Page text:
Perry Holley:    Yeah. Well, I think when you focus on the task and what’s not getting done or how it’s not getting done, that connection you have that relationship, the 5 Levels language there we talk about it really will limit your influence with people because now what’s the most important to you. What’s your priority, the task or the people? And to your point, if you’re paying attention to the people, the task will almost always get done.

Chris Goede:     Absolutely.

Perry Holley:    And even if you have to jump in and help and train and equip and develop and it gets done better, but it’s really an oversight sometime to really focus on what needs to be done instead of who’s doing it. Number five and the last one for me was establishing a culture of improving versus proving. This is you may recognize this from Carol Dweck in the mindset or principles where the people on your team are trying to prove their intelligence and worth to you. They are not going to take risks that’s going to promote a fixed mindset. They’re not going to do new things, but when a culture really embraces improving that everything can be viewed as a learning experience, then failures and setbacks become part of the lesson and everyone ends up better for it.

And I’ve seen this where people are just always bringing me the, “Look what I did, look what I did.” You’re trying to prove their worth or value, no, no, we’re about taking chances, taking risks, trying things. If you make a mistake, it’s a chance to improve. And we value that with each other. As a leader, that’s the coaching moment to really jump in and support that.

Chris Goede:     Love that. Improve versus proving. That’s powerful right there. If you just take that statement, think about that and ask yourself about your leadership culture and the culture of the organization, which one does it fall under? Because that’s a huge driver. I love that. Well, I think the bottom line is we kind of go through this. Again, none of this is just, “Wow, that’s incredible.” It’s stuff we’ve talked about before in different ways. But I think what we’re really saying here is the moments are there. As a leader, you need to be looking for them. You got to be intentional about it. And if you’re doing this, I promise you it’s contagious and you’ll see it begin to ripple effect down your organization and it’ll drive a high performing culture.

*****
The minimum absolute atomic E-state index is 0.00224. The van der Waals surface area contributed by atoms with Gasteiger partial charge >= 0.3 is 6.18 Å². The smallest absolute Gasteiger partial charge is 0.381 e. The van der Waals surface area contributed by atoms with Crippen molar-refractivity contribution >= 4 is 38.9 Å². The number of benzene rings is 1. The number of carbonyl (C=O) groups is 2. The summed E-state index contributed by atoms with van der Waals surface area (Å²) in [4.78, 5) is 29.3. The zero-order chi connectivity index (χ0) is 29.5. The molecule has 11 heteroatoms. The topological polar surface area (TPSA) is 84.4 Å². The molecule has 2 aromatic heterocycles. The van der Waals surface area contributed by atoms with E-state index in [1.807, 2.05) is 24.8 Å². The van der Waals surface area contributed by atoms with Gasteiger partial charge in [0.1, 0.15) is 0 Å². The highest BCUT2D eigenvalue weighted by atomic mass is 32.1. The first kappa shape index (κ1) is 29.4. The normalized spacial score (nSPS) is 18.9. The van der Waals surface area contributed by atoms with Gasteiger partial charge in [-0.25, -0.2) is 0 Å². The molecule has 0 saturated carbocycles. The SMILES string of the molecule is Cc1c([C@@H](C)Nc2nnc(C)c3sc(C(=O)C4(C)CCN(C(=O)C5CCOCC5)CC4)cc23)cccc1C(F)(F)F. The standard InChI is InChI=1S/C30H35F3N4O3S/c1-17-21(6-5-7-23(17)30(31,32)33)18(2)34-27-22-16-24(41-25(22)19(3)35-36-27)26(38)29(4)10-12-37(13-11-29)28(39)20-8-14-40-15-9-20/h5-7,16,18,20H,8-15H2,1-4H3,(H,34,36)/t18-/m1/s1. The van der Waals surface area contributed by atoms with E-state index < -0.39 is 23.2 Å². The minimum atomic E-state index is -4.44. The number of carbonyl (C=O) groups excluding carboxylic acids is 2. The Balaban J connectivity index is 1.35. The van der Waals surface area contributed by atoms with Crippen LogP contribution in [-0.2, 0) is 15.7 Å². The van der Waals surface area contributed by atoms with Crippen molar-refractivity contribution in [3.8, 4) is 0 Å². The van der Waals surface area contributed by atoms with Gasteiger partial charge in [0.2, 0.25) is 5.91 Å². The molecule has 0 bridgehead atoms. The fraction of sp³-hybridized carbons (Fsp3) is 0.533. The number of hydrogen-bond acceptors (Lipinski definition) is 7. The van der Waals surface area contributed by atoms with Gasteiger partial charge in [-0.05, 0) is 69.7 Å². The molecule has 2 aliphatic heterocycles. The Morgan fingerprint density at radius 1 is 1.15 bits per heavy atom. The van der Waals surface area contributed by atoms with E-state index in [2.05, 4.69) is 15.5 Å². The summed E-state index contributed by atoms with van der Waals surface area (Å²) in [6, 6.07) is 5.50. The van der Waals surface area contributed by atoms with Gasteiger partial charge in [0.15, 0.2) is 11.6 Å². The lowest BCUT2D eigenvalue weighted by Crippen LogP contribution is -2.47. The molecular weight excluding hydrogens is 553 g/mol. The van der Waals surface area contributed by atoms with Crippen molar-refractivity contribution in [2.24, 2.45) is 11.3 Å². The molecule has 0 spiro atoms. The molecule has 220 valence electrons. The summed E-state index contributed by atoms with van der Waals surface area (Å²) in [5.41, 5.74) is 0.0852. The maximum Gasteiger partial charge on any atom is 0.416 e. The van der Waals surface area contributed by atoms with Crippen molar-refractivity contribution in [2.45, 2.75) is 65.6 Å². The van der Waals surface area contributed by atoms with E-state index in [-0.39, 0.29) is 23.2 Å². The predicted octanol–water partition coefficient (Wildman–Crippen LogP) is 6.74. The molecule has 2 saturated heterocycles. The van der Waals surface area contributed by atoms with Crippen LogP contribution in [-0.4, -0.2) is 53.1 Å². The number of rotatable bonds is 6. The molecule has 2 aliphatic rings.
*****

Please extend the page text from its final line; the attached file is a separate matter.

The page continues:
Perry Holley:    I can hear John Maxwell in my head as he had just a throw away line in one of the books and I highlighted it, but I went back and it said, “Is your team better because of your presence? Is your team better because you were there?” And I have to be honest, in a lot of places where I was, no, I was just causing strife. Probably I was demanding. I was level one being the boss and I wasn’t really adding value to the team. And I think when I discovered for me is am I noticing is my family better because of my presence, coaching moment with my kids? Is my team at work better because of my presence, coaching moments with my team?

And it just opened my eyes up to what’s my role? I can really add value here to a lot of people if I’ll just pay attention and quit having such high expectations that I don’t come alongside them and help them reach those high expectations.

Chris Goede:     Yeah. Well, as I wrap up, let me just say this. I think when you think about the levels of influence that you have with people, there are opportunities for coaching moments, 360° of your sphere of influence. I would encourage you to listen to this lesson and not go up to somebody say, “Hey, I want to coach you right here for a second.” Think about some of the principles that Perry’s laid out for us and we’ve kind of talked about, and think about moments where you can add value to that individual.

Don’t use the word coaching, how can I add value to them in this process? And I think you’ll be amazed at what will happen to your influence and also the production of that team, of the culture, of the performance of it. And then I just want to remind you as we close and I’ll throw it back to you, Perry, is that speaking of 360°, we’re actually going to bring that back. We’re going to be doing a virtual public workshop. And so if you’re interested in that, don’t hesitate to check out our website to be able to find out more information about that.

Perry Holley:    And that website would be johnmaxwellcompany.com/podcast. You can find a learner’s guide for this session and all of our sessions. You can leave a question or a comment for us there. We always love hearing from you. And we’re always so grateful that you would spend this time with us each week. That’s all today from the John Maxwell Executive Leadership Podcast.